CO301B, Writing in the Disciplines: Sciences
TR 12:30-1:45, Eddy 2, Spring, 2000
Instructor: Sarah Rilling, PhD
Office 1: Eddy 333
Hours: TR 10:00-12:20
Office 2: Co-Op Units (IEP)
Hours: M: 1-2:30
This course emphasizes expository and argumentative writing about the sciences for lay audiences. Although you may sometimes write to readers with a science background, your work in CO301B will not include technical writing in your scientific disciplines. You will practice appropriate forms and techniques for adapting writing about science to the needs of different non-expert audiences, including readers of such publications as Scientific American, Discover, or National Geographic. You will write analyses and explanations of the rhetoric in your discipline and in 'popular' scientific writing. You will practice writing about scientific and technical topics and controversies for a non-specialist audience. Throughout the course, you will practice adapting form and style to your audience.
The course focuses on (1) writing processes with a special emphasis on revising and editing, and (2) critical reading processes with an emphasis on reading from a writer's point of view.
CO301B focuses on multiple modes and genres of written discourse. Students taking the course will learn about and practice writing a wide range of essays, including those that explain, interpret, react to, or reflect on specific issues for general audiences. CO301B addresses a broad range of issues concerning how writers adapt their texts to diverse audiences, including which genres are most appropriate for specific rhetorical purposes.
We will engage in face-to-face and online discussions and practice of course readings, rhetorical strategies in analyzing texts of various kinds, and writing techniques for converting scientific discourse into language understandable to specific, non-specialist audiences.
MacKenzie, N.R. (Ed). (1995). Science and technology today: Readings for writers. NY, NY: St. Martin's Press.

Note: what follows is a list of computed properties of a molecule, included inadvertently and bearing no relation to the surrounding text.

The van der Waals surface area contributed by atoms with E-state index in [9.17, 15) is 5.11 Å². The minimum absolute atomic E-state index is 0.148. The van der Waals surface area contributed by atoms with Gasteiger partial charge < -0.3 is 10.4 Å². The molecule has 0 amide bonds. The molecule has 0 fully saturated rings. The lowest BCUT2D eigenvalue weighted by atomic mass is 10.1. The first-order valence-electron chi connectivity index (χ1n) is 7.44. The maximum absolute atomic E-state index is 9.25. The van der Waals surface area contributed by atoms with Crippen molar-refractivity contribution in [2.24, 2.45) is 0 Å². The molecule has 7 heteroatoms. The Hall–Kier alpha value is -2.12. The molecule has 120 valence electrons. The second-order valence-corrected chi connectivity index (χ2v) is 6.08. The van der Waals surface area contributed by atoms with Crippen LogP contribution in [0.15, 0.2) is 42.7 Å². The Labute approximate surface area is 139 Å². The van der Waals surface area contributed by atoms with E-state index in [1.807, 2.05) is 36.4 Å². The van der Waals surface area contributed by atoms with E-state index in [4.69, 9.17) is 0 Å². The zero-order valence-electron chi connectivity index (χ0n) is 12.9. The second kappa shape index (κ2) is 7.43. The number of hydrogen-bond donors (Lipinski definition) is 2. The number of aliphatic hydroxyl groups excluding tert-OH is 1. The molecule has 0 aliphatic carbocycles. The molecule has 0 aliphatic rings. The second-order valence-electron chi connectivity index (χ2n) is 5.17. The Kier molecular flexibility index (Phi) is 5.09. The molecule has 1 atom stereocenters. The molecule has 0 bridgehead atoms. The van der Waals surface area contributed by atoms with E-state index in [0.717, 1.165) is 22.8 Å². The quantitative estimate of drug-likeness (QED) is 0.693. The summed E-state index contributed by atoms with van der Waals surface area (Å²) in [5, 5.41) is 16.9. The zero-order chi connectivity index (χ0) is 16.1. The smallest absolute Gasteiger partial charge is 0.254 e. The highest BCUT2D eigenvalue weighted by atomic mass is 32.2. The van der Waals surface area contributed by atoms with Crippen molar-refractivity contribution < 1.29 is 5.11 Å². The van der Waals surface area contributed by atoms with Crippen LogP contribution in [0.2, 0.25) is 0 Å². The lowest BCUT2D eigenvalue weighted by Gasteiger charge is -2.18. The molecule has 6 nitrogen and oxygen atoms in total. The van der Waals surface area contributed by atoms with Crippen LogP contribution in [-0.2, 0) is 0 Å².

Descriptions of papers will be available online at least one week prior to the due date for that paper. For each paper, you will write approximately 3 double-spaced pages in 12 point font. (10 points per paper for 60 points)
The midterm portfolio is a collection of 8-9 pages of finished, polished work. In the portfolio, you must include revised writing you have completed for the class, including papers and/or in-class writing assignments. You can select which components you will further develop from your earlier drafts. Be sure to rethink, revisit, revise these papers significantly. You must also include a one page cover memo in which you describe the portfolio, from a process and/or product perspective. (100 points)
The final portfolio is a collection of 15 pages of finished, polished work. In the final portfolio, you must include a revision of paper #5. All other papers are of your choosing and can include revisions of earlier papers or in-class writing (including further revisions on mid-term portfolio essays). Your final portfolio must also contain a cover memo addressing final portfolio process/product. (100 points)
360 Total Possible Points:
Papers: 60 Points
Mid-Term Portfolio: 100 Points
Final Portfolio: 100 Points
In-Class Discussions and Practice (online & face-to-face): 100 points (half awarded with the mid-term portfolio and half with the final portfolio)
Grades are based on straight percentages:
A = 324 or more points (90% +)
B = 288 to 323 points (80% - 89%)
C = 252 to 287 points (70% - 79%)
D = 216 to 251 points (60% - 69%)
F = below 216
Late papers will be docked two points per day late. Late portfolios will be docked 20 points per day late.